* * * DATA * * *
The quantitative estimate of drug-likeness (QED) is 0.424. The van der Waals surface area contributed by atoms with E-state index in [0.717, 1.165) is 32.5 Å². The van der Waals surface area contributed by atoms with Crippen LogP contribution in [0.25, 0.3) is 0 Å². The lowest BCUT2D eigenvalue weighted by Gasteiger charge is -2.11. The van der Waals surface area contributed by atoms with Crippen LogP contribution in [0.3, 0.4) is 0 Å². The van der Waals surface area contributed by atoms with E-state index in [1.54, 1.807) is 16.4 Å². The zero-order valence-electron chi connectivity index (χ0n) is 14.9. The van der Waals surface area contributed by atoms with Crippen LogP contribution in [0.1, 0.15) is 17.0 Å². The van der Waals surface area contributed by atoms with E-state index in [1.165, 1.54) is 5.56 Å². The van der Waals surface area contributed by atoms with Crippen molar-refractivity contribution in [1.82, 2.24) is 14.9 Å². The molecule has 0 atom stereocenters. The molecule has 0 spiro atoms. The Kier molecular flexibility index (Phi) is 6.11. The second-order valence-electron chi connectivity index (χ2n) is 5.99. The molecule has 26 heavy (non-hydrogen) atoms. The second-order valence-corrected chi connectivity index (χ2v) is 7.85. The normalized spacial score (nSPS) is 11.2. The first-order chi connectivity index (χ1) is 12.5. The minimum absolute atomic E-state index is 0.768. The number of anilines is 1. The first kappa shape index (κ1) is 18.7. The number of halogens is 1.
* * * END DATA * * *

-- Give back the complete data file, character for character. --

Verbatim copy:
The quantitative estimate of drug-likeness (QED) is 0.424. The van der Waals surface area contributed by atoms with E-state index in [0.717, 1.165) is 32.5 Å². The van der Waals surface area contributed by atoms with Crippen LogP contribution in [0.25, 0.3) is 0 Å². The lowest BCUT2D eigenvalue weighted by Gasteiger charge is -2.11. The van der Waals surface area contributed by atoms with Crippen LogP contribution in [0.3, 0.4) is 0 Å². The van der Waals surface area contributed by atoms with E-state index in [1.54, 1.807) is 16.4 Å². The zero-order valence-electron chi connectivity index (χ0n) is 14.9. The van der Waals surface area contributed by atoms with Crippen LogP contribution in [0.1, 0.15) is 17.0 Å². The van der Waals surface area contributed by atoms with E-state index in [1.165, 1.54) is 5.56 Å². The van der Waals surface area contributed by atoms with Crippen molar-refractivity contribution in [1.82, 2.24) is 14.9 Å². The molecule has 0 atom stereocenters. The molecule has 0 spiro atoms. The Kier molecular flexibility index (Phi) is 6.11. The second-order valence-electron chi connectivity index (χ2n) is 5.99. The molecule has 26 heavy (non-hydrogen) atoms. The second-order valence-corrected chi connectivity index (χ2v) is 7.85. The normalized spacial score (nSPS) is 11.2. The first-order chi connectivity index (χ1) is 12.5. The minimum absolute atomic E-state index is 0.768. The number of anilines is 1. The first kappa shape index (κ1) is 18.7. The number of halogens is 1.